The susceptibility profile of most common pathogen, Klebsiella pneumoniae isolated from positive blood culture showed 73% susceptibility to Ciprofloxacin followed by cefixime, fosfomycin, gentamicin, polymixin B. Three isolates were ESBL producers. All the isolates were resistant to Penicillins, First and Second generation cephalosporins, aztreonam. Gajul SV et al., reported AmpC + ESBL co-producing K.pneumoniae isolates with highest resistance to penicillins and cephalosporins.19

In conclusion, C-Reactive protein has shown high performance in early diagnosis of neonatal sepsis. Its sensitivity, specificity, positive predictive value, negative predictive values of CRP were 90.6%, 86.5%, 42% and 99% respectively. Therefore, CRP can be used in resource poor settings where blood culture is not available or while waiting for blood culture results. Its usefulness as a negative predictor helps in discontinuation of empirical antibiotic therapy.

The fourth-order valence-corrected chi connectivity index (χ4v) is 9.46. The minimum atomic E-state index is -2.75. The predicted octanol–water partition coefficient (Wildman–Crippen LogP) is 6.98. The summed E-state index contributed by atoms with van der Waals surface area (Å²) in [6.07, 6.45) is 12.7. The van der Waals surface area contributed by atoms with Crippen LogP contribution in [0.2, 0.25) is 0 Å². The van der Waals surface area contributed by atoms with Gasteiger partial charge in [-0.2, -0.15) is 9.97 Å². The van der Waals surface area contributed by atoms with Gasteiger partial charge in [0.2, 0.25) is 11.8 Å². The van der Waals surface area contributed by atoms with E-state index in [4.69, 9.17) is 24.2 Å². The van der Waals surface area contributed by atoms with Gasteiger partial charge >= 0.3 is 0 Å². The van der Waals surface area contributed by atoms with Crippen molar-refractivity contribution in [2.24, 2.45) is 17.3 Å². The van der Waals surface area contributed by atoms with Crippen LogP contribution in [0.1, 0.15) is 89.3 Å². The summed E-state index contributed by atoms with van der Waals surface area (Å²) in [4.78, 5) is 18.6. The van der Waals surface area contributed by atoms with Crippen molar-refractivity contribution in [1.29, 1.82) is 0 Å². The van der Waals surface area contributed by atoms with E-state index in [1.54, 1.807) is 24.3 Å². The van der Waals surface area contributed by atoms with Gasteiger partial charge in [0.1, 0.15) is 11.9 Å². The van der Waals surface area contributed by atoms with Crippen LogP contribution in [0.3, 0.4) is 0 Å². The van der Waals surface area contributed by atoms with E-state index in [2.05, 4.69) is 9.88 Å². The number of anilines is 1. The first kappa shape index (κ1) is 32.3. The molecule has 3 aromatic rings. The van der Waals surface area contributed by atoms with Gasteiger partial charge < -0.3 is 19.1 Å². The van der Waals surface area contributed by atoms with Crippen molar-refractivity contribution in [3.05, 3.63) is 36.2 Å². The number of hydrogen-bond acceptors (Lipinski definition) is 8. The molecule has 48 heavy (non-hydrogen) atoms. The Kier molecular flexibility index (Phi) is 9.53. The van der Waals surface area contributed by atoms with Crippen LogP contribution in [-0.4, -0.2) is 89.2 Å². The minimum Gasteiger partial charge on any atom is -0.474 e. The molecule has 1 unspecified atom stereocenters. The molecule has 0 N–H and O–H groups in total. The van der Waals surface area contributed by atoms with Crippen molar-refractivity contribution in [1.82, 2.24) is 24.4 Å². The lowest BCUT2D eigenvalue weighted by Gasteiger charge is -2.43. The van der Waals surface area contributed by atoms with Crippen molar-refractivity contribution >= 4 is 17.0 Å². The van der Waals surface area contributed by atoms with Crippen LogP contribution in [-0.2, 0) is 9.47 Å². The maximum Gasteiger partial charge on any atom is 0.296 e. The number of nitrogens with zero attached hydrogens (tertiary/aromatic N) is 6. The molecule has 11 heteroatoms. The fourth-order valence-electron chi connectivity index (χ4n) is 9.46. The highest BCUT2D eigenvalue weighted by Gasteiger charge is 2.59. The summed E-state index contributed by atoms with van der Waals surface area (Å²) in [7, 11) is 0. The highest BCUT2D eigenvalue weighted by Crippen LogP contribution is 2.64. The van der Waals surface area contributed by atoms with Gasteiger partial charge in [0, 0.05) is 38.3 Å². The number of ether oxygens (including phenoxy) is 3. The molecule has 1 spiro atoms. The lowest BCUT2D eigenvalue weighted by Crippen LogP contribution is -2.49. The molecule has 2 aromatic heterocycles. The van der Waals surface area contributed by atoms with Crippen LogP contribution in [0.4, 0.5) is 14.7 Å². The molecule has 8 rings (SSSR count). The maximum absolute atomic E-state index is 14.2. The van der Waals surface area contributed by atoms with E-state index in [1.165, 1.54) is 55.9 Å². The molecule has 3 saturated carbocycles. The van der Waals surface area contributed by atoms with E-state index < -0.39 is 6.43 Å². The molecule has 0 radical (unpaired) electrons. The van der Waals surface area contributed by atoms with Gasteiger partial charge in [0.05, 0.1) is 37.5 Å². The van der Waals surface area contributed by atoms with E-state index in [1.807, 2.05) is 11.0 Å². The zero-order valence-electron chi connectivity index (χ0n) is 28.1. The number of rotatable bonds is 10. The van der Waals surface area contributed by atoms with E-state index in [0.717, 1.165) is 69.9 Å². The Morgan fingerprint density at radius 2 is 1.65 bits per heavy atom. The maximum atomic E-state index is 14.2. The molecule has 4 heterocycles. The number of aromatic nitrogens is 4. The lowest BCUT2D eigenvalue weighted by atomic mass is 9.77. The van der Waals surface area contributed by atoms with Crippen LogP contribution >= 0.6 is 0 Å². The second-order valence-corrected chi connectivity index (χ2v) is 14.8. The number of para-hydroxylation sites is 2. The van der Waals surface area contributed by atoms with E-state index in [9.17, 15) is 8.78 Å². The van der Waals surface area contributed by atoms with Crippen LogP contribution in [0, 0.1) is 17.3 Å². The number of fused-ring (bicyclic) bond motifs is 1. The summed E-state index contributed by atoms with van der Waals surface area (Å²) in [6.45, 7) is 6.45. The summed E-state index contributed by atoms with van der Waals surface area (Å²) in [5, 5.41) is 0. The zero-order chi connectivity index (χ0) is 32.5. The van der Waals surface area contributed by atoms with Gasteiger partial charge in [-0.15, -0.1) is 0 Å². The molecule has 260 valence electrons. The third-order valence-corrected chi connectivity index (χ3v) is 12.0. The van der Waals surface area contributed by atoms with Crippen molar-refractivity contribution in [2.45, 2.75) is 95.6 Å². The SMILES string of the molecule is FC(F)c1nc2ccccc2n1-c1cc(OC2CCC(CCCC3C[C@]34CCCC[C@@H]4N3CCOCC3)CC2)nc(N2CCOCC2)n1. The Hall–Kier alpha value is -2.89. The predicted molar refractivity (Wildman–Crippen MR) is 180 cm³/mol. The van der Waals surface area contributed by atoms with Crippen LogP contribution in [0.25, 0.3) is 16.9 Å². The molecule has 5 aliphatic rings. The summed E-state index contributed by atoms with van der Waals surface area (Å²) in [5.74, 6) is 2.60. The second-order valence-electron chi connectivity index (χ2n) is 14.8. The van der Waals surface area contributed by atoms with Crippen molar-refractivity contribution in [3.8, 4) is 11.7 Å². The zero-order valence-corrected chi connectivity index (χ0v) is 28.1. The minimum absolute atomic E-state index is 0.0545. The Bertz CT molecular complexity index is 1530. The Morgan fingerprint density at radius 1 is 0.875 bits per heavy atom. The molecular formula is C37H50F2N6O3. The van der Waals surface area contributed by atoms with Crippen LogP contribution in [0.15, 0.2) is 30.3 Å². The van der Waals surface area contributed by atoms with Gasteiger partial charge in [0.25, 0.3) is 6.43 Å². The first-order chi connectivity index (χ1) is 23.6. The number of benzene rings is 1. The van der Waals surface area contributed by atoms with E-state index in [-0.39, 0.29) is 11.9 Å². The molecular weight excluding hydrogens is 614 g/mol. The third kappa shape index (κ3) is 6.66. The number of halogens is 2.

Limitations

The limitations of this study were, we could not differentiate between early and late onset of neonatal sepsis. Secondly, we could not retrieve data of serial CRP assays. Lastly, CRP measurement was not compared with other parameters like PCT etc.

Conclusion

To conclude, despite CRP is a non- specific marker in inflammatory conditions, the relatively high sensitivity and specificity strengthens its use as an inflammatory marker of neonatal sepsis.

Source of Funding

None.

Conflict of Interest

The authors declare no conflict of interest.

References

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Article History

Received : 02-09-2021

Accepted : 07-09-2021

Available online : 15-12-2021


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https://doi.org/10.18231/j.ijmr.2021.059